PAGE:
exploitation, spreading its roots in science and technology around the world. and he had enemies here. his enemies with the southern segregation. the anti-imperialists, and the conservatives who said american fascists are those people who think wall street -- so he had enemies and those enemies want to get rid of him on the ticket in 1944. the big problem was he was enormously popular. on july 20, 1944, the night the convention starts in chicago, potential voters who they want to run on vice president dick 65% said they wanted wallace on the ticket or 2% said they wanted harry truman. the question was how was the party bosses going to support. roosevelt was very feeble. when party bosses are to come to them and they want to get wallace off the ticket, roosevelt says to him, i support wallace but i can't fight this campaign myself. i'm not strong enough again. i am depending on you guys to do it. finally, caved in. his family was furious. eleanor roosevelt was furious with them. every one of the rows of kids was furious with them. they were huge wallace supporters. he had all the black dele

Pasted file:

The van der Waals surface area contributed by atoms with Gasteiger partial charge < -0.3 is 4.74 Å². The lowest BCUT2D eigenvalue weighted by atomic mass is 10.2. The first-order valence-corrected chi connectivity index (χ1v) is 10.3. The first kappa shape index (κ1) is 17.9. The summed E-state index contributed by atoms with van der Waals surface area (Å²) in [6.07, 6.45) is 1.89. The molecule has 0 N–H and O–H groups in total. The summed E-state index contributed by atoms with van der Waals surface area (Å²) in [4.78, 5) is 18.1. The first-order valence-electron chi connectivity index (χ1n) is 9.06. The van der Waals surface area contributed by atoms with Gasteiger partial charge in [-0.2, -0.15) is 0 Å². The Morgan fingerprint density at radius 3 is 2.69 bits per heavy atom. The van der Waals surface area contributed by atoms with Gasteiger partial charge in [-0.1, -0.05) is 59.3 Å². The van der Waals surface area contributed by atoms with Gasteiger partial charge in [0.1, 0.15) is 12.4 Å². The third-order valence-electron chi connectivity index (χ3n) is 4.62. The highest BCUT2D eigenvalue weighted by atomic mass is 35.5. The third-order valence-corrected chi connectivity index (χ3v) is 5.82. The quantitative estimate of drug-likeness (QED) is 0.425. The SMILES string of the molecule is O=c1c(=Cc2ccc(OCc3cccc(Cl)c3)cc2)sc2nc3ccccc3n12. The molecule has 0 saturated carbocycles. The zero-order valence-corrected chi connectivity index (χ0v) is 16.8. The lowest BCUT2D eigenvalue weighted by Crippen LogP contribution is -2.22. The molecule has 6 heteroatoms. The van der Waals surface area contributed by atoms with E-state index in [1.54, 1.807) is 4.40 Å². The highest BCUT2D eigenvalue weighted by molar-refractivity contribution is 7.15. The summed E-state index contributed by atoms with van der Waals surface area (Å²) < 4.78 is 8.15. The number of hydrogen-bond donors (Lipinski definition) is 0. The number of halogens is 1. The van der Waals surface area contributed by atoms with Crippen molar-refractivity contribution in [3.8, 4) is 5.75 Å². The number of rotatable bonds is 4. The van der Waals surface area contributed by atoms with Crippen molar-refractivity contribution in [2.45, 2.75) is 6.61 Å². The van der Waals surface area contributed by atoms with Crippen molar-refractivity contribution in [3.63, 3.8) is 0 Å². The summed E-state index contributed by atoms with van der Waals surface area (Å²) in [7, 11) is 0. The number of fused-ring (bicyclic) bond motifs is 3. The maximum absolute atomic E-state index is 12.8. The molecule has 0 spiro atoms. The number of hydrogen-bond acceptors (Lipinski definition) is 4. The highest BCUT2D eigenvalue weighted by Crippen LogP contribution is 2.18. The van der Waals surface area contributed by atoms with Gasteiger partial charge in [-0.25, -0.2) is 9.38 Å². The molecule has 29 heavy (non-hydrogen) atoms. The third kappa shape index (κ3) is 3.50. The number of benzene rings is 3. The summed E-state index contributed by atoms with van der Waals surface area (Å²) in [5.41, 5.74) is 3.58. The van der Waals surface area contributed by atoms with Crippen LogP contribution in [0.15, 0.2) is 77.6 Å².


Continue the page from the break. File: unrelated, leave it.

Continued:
it in the scientific literature by doing the good science and the studies to prove it. >> after bobby's accident, he got a desperate call from peter ghassimi, and after some explaining, asked him. >> what do you think about the idea of using high-dose fish oil like julian bales used with randy mccloy? [ applause ] the carbon monoxide level was really high. and i have no explanation of how i escaped it. >> but mccloy, whose remarkable recovery is well-known, was just one case. and it remains unclear whether omega 3 was truly the key. the next hurdle for ghassimi, convincing bobby's doctors. >> it was a fight. they didn't believe, and they said fine, the west virginia miner was one case. i need 1,000 cases to be proven for me before i can give this to your son. >> he literally had to lay down in the middle of the floor and throw a tantrum until they started to put the -- put it down his child's feeding tube. >> the tantrum worked. in two weeks after starting his fish oil regimen, bobby ghassimi, case study number two, began to emerge from his coma. >> woo! >> about two months after that, he attended h